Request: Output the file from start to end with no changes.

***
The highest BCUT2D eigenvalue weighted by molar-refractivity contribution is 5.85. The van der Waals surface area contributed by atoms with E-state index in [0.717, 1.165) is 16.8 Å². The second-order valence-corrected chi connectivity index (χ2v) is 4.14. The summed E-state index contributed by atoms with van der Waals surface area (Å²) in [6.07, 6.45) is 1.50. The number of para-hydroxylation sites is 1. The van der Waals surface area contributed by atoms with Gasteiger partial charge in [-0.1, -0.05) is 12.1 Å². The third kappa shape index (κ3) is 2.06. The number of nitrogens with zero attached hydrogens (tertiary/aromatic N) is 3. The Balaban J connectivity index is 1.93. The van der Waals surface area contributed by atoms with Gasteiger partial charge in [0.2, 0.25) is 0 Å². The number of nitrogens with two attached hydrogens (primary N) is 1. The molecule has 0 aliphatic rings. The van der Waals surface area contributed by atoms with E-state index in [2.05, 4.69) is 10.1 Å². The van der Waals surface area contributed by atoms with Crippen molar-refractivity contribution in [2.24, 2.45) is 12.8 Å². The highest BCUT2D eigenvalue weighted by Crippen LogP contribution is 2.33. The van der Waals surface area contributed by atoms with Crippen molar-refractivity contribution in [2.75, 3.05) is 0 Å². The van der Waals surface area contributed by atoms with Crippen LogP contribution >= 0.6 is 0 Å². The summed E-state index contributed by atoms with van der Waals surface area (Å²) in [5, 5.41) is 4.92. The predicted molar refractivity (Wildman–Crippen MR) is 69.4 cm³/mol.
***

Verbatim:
The highest BCUT2D eigenvalue weighted by molar-refractivity contribution is 5.85. The van der Waals surface area contributed by atoms with E-state index in [0.717, 1.165) is 16.8 Å². The second-order valence-corrected chi connectivity index (χ2v) is 4.14. The summed E-state index contributed by atoms with van der Waals surface area (Å²) in [6.07, 6.45) is 1.50. The number of para-hydroxylation sites is 1. The van der Waals surface area contributed by atoms with Gasteiger partial charge in [-0.1, -0.05) is 12.1 Å². The third kappa shape index (κ3) is 2.06. The number of nitrogens with zero attached hydrogens (tertiary/aromatic N) is 3. The Balaban J connectivity index is 1.93. The van der Waals surface area contributed by atoms with Gasteiger partial charge in [0.2, 0.25) is 0 Å². The number of nitrogens with two attached hydrogens (primary N) is 1. The molecule has 0 aliphatic rings. The van der Waals surface area contributed by atoms with E-state index in [2.05, 4.69) is 10.1 Å². The van der Waals surface area contributed by atoms with Crippen molar-refractivity contribution in [2.24, 2.45) is 12.8 Å². The highest BCUT2D eigenvalue weighted by Crippen LogP contribution is 2.33. The van der Waals surface area contributed by atoms with Crippen molar-refractivity contribution in [2.75, 3.05) is 0 Å². The van der Waals surface area contributed by atoms with Crippen LogP contribution >= 0.6 is 0 Å². The summed E-state index contributed by atoms with van der Waals surface area (Å²) in [5, 5.41) is 4.92. The predicted molar refractivity (Wildman–Crippen MR) is 69.4 cm³/mol.